Disrespect of property can backfirePublished 4:00pm Wednesday, October 31, 2012
To the editor:
My dear midnight skulker,
On October 15, at 2:44, I dispatched a missive to the Bulletin, decrying the theft of an Obama sign from my property.
At 3:26, I asked the Bulletin not to publish that letter because the sign (hopefully) had just fallen down.Then, you struck again on the night of October 26, not only tearing down all the signs, but trampling on them – thus vandalizing, as well as trespassing.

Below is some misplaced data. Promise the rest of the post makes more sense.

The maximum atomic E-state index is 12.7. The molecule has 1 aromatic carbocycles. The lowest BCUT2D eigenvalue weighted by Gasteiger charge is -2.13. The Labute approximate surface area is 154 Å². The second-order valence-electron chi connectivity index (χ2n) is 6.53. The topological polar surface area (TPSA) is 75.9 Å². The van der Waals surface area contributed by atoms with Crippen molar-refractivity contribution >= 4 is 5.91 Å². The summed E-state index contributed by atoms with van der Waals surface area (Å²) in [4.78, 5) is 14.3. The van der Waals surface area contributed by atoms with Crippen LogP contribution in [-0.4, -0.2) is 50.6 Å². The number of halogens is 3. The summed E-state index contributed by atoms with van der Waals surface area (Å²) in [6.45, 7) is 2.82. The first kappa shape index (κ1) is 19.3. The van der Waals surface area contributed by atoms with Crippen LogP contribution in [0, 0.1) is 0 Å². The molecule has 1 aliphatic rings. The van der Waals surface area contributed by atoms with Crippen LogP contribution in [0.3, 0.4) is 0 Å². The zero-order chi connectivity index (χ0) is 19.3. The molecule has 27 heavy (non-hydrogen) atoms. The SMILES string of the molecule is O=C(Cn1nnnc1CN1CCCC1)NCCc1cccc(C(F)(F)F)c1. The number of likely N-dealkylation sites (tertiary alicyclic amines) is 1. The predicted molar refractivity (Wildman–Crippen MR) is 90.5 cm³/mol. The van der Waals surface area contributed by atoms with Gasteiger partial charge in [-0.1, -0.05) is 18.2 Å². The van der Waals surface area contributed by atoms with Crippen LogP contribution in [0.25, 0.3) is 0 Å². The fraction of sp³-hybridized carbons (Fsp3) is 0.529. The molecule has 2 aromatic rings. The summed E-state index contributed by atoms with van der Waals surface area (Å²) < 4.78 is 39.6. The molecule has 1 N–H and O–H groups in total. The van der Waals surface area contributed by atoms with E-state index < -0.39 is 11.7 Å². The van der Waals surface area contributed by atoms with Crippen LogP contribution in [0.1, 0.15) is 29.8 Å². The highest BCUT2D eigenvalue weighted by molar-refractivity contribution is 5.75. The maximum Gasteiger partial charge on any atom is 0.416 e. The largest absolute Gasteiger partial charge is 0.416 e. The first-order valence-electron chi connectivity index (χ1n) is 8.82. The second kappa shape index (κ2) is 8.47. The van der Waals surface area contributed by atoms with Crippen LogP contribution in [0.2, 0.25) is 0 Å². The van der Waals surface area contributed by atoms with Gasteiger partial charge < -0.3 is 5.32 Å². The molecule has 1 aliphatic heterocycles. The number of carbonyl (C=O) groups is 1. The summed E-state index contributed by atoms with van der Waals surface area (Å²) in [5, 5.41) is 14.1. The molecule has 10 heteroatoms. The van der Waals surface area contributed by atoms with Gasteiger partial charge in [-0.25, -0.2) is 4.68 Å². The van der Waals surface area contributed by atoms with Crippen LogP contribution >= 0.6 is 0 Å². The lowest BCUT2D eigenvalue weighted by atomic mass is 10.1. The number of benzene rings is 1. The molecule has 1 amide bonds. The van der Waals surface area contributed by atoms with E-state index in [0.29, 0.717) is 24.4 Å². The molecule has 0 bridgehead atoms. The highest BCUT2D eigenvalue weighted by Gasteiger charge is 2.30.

By the morning of the 29th, you had removed the tattered signs, for which I thank you.
It is not the province of this letter to speculate on the bright color – or texture – of your backbone, nor the emotional complexities of your character, but you may wish to consider some of the implications of your act(s).
1. This illegal vandalism simply energizes and makes your political opponents more determined to work for their candidates. 2. It can make “undecided” voters wonder if vandals and disrespectors of private property are worthy of their vote. 3. At least one – and probably more – of your circle of friends, relatives and acquaintances either knows – or strongly suspects – who you are. You are now in that person’s power because you can be exposed; do not offend that person!
– Bill Holcomb, Tryon